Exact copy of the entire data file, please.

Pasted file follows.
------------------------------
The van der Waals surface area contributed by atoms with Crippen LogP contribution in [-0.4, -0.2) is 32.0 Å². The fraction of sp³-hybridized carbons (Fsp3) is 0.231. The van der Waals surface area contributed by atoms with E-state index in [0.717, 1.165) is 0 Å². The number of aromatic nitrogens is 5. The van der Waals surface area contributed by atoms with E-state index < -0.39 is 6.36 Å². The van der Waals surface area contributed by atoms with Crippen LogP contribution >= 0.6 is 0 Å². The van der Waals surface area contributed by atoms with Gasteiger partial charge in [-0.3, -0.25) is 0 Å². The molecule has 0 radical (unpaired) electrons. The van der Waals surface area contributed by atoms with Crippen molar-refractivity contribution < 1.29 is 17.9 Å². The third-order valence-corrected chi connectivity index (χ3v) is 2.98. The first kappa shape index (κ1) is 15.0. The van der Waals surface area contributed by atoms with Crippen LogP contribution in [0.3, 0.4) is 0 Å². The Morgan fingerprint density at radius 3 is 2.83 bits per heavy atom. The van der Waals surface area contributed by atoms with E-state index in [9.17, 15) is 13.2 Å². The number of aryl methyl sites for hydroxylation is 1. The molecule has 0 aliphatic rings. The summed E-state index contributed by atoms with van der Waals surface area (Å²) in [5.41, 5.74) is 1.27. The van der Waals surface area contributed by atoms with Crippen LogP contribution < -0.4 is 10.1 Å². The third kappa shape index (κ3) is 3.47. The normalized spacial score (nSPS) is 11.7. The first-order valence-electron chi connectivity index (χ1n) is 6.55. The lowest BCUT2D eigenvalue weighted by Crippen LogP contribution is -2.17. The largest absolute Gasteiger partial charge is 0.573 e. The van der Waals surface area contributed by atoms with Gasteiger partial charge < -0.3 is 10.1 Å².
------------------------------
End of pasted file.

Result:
The van der Waals surface area contributed by atoms with Crippen LogP contribution in [-0.4, -0.2) is 32.0 Å². The fraction of sp³-hybridized carbons (Fsp3) is 0.231. The van der Waals surface area contributed by atoms with E-state index in [0.717, 1.165) is 0 Å². The number of aromatic nitrogens is 5. The van der Waals surface area contributed by atoms with E-state index < -0.39 is 6.36 Å². The van der Waals surface area contributed by atoms with Crippen LogP contribution >= 0.6 is 0 Å². The van der Waals surface area contributed by atoms with Gasteiger partial charge in [-0.3, -0.25) is 0 Å². The molecule has 0 radical (unpaired) electrons. The van der Waals surface area contributed by atoms with Crippen molar-refractivity contribution < 1.29 is 17.9 Å². The third-order valence-corrected chi connectivity index (χ3v) is 2.98. The first kappa shape index (κ1) is 15.0. The van der Waals surface area contributed by atoms with Crippen LogP contribution in [0.3, 0.4) is 0 Å². The Morgan fingerprint density at radius 3 is 2.83 bits per heavy atom. The van der Waals surface area contributed by atoms with E-state index in [9.17, 15) is 13.2 Å². The number of aryl methyl sites for hydroxylation is 1. The molecule has 0 aliphatic rings. The summed E-state index contributed by atoms with van der Waals surface area (Å²) in [5.41, 5.74) is 1.27. The van der Waals surface area contributed by atoms with Crippen LogP contribution < -0.4 is 10.1 Å². The third kappa shape index (κ3) is 3.47. The normalized spacial score (nSPS) is 11.7. The first-order valence-electron chi connectivity index (χ1n) is 6.55. The lowest BCUT2D eigenvalue weighted by Crippen LogP contribution is -2.17. The largest absolute Gasteiger partial charge is 0.573 e. The van der Waals surface area contributed by atoms with Gasteiger partial charge < -0.3 is 10.1 Å².